I've seen plenty of good sacred art in a lot of places, and I've been places that have left me feeling empty. After my visit last week at the Hindu temple, I felt a little inspired to show what we have at home. For years I've been blessed to watch the art at my own parish grow, change, and sometimes be moved around here and there. Not that it has a life of its own, but sometimes we get a better idea of where to display it.
Because of the often stark representation, I feel that much of the art and architecture at my parish was born with Lent in mind. I'm including just a few photos on this post, but in the future I may add more to others.
There was a time in my life, in the past, which seems like another world now, in which art and architecture meant everything to me. As a younger man I spent a great deal of time painting before I found in myself an equally strong desire to capture images in photography. Although for many years the time and the desire to produce art faded. However, as I mature I do find it resurfacing. Art was always a big part of my worship life--both visual art and music.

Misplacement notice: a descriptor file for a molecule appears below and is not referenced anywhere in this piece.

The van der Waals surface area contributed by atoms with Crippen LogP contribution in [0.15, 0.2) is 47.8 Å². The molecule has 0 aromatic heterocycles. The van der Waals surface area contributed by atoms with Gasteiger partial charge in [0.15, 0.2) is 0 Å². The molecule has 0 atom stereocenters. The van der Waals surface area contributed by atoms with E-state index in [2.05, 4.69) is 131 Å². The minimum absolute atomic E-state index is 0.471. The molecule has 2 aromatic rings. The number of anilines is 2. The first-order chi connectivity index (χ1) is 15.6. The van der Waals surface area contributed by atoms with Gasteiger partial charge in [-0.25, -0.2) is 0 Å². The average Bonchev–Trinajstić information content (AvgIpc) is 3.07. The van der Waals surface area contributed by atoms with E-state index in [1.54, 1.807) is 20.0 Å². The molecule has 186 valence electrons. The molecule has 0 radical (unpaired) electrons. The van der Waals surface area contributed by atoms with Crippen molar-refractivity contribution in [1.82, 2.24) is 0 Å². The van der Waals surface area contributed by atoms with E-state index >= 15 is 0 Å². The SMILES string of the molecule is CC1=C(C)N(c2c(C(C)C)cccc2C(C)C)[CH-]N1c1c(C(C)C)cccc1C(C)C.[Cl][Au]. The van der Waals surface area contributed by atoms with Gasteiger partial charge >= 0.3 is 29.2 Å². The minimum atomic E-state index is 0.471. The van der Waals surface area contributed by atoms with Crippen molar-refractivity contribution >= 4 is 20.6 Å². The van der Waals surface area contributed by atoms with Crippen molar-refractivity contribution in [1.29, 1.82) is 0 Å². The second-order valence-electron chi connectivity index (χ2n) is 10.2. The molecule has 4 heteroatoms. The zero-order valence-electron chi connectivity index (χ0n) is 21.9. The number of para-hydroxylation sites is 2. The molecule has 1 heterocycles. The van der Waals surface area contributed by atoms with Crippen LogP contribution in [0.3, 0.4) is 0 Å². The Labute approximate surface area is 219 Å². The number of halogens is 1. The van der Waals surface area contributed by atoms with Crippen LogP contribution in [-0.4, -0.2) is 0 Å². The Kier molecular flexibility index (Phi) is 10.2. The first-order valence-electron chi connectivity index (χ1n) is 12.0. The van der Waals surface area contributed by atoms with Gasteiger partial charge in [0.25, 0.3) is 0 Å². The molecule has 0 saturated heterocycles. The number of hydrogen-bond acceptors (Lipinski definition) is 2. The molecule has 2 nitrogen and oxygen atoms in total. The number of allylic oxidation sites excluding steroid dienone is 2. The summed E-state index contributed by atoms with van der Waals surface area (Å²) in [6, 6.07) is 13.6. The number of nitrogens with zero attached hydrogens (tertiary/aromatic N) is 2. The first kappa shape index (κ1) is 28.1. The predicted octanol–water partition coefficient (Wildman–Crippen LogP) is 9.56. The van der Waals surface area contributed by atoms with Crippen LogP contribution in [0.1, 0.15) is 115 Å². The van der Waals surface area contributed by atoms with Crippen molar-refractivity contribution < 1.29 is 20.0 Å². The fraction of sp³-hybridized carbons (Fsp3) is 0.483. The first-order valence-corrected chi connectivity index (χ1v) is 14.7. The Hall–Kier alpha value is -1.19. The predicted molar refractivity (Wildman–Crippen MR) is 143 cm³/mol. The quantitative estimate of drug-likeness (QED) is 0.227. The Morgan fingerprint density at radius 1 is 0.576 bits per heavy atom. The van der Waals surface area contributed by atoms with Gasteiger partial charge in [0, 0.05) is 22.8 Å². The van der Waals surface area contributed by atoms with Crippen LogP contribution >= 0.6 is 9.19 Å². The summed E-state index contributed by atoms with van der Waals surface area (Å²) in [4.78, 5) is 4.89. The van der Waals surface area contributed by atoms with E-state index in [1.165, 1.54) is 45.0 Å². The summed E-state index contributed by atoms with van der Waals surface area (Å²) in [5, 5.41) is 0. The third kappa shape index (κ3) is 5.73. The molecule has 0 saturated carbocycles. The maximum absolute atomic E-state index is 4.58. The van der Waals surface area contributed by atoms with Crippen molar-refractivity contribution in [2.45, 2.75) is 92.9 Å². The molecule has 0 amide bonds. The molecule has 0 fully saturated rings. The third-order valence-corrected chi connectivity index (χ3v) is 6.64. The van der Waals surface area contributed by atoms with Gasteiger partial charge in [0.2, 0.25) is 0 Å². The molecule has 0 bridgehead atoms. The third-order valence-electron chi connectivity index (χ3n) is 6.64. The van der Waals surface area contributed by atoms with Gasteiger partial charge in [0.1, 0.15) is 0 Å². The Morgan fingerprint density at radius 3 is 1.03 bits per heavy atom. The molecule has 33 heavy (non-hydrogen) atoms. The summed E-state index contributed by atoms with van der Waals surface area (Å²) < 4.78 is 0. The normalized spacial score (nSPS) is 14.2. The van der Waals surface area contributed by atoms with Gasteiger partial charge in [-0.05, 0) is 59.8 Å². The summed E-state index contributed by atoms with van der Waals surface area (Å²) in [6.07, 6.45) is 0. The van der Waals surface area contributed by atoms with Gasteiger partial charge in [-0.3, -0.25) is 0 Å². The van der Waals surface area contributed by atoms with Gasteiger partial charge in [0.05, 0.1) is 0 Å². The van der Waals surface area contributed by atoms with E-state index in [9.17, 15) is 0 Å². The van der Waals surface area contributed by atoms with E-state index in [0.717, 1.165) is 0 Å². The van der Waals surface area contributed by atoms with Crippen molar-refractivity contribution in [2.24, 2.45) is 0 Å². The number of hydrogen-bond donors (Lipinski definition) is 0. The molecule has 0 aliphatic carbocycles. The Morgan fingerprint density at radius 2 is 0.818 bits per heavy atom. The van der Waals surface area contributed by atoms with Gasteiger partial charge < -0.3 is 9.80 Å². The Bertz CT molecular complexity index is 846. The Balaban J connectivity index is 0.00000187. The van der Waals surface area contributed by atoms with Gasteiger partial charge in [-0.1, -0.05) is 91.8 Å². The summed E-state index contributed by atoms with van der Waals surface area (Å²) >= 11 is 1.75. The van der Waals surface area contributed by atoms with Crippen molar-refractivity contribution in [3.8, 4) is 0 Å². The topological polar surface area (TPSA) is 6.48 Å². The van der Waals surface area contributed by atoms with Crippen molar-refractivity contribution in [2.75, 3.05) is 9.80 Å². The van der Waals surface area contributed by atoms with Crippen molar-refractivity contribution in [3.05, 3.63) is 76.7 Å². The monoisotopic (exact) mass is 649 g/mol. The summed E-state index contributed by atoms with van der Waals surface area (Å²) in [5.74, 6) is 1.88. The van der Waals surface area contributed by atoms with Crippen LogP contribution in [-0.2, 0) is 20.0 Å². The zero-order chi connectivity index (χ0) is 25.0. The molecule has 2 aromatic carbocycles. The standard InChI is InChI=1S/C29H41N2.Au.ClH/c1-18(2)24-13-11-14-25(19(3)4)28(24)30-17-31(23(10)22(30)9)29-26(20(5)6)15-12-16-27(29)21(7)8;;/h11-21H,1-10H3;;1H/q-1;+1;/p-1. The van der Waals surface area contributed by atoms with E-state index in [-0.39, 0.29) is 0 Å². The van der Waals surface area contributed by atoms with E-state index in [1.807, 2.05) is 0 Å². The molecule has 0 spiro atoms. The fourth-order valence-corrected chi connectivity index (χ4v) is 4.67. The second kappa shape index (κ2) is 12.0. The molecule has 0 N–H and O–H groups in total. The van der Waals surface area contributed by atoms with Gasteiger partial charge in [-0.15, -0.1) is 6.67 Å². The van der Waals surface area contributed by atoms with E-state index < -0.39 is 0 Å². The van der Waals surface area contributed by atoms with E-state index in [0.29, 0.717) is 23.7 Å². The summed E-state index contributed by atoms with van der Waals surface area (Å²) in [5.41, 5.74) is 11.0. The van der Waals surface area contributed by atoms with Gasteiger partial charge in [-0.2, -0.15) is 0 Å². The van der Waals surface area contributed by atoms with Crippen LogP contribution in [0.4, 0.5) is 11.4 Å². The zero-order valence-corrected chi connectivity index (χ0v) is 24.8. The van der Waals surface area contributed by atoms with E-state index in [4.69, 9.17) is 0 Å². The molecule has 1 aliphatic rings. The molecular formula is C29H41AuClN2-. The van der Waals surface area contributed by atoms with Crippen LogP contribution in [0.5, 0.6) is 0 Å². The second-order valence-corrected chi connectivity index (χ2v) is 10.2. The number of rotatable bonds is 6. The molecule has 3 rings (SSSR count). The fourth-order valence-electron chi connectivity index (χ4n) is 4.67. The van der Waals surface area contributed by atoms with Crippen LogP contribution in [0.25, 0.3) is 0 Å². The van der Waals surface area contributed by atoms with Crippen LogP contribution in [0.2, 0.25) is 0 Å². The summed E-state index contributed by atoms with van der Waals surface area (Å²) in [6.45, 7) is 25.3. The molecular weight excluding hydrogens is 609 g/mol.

In fact it was the art of the local parish--wherever I might have been at the time--and of the liturgy that were the big attractions for where I wanted to worship, and thus to some degree to my becoming Catholic also. However, at first I didn't find many Catholic parishes that were necessarily designed with beauty in mind. Rather some of my first experiences of the Church made it clear to me that things were made on a budget, and that beauty wasn't important. Sure, it's okay to be in a temporary building that is less than attractive, but after 20 years the building is no longer temporary.
Prior to converting, my exposure to visual sacred art was limited. After all, evangelicalism prides itself in what one might call an iconoclast revival. Nevertheless, I was keen on what those buildings looked like too. I had Pentecostal pastor warn me that outward beauty is sure to fade and reminded me that the tabernacle in the wilderness was--in his opinion--not a good looking thing to behold. He also said that the tabernacle in the wilderness served as a good analogy for the Pentecostal dress code.
Probably the greatest damage we as a people of faith can do to ourselves is to neglect sacred art, or to cut corners when it comes to the expressing ourselves spiritually in the created order. For me it doesn't matter so much whether it's a highly traditional expression of sacred art or a more contemporary expression, as is evident in my parish. The most important thing is to find the medium that reflects the beauty of worship and shows the hand of God in it.